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Reviews: Card sharps are blunted; Review: 21.

UNLIKE the risk-taking protagonists in this high stakes drama adapted from Ben Mezrich's fascinating book, Robert Luketic's film plays safe at every turn.

He sticks with some twodimensional characters whose emotional journey is far too linear, then goes bust with an obvious double-bluff that we can see coming well before the hapless fall guy.

The hero is Ben Campbell (Sturgess, pictured right), one of the most gifted seniors at MIT Accepted into Harvard Medical School, he needs EUR300,000 for the tuition and sexy classmate Jill (Bosworth) recruits him to a hush-hush club run by maths professor Micky Rosa (Spacey).

The teacher hopes to teach Ben how to beat the odds at blackjack and outwit old school security chief Cole Williams (Fishburne).

Ben joins Jill, Choi (Yoo), Kianna (Lapira) and Fisher (Pitts) in the card counting ring, learning a system of subtle signals to ensure they never get caught by Cole or the CCTV cameras.

The youngsters head off determined to impress Micky but the adrenaline rush of winning big gradually corrupts their souls.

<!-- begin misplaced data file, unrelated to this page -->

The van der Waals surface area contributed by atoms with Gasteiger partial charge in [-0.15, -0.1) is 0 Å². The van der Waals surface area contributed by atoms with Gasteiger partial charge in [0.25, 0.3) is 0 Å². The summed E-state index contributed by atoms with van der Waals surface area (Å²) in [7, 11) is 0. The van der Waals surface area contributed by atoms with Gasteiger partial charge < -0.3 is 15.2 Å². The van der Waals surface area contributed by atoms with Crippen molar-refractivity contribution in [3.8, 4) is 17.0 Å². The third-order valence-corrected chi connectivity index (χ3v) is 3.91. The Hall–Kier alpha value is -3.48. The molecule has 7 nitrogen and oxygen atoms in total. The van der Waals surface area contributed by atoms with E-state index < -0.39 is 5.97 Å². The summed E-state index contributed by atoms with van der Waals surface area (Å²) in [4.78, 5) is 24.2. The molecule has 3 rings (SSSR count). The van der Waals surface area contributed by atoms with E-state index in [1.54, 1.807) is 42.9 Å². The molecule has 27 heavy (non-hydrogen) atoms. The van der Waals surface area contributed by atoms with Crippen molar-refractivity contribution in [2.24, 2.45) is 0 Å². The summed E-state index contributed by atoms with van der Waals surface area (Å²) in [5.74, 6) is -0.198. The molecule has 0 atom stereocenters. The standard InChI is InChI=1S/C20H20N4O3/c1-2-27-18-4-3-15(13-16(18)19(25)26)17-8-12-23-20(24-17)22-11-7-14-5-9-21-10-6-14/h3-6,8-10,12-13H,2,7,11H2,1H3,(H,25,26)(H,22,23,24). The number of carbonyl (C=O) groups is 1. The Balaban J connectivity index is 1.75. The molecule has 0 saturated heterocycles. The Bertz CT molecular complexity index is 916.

21 lays its cards on the table from the opening frame, and sluggish direction does little to alleviate the nagging feeling we know all of the aces up its sleeve well before screenwriters Peter Steinfeld and Allan Loeb deal them.

Sturgess is a likeable leading man and there is semblance of an emotional arc as his hero metamorphoses from shy, demure mummy's boy into designer-label poseur.

However, the other students remain enigmas - they have no back story and there is never any explanation of their motives for joining Micky's club - and the romance between Ben and Jill is tepid and crudely engineered.

STARRING: Jim Sturgess, Kevin Spacey, Kate Bosworth, Laurence Fishburne, Aaron Yoo, Liza Lapira, Jacob Pitts DIRECTOR: Robert Luketic CERTIFICATE: 12A RUNNING TIME: 122mins

REVIEWER'S RATING: ** 1/2

SHOWING: Cineworld, Showcase, VUE VERDICT: Bosworth and her young co-stars are wasted in two-dimensional roles, Fishburne glowers in his few scenes, and Spacey dusts off another backstabber from the repertoire
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Title Annotation:Features
Publication:Evening Gazette (Middlesbrough, England)
Date:Apr 11, 2008
Words:333
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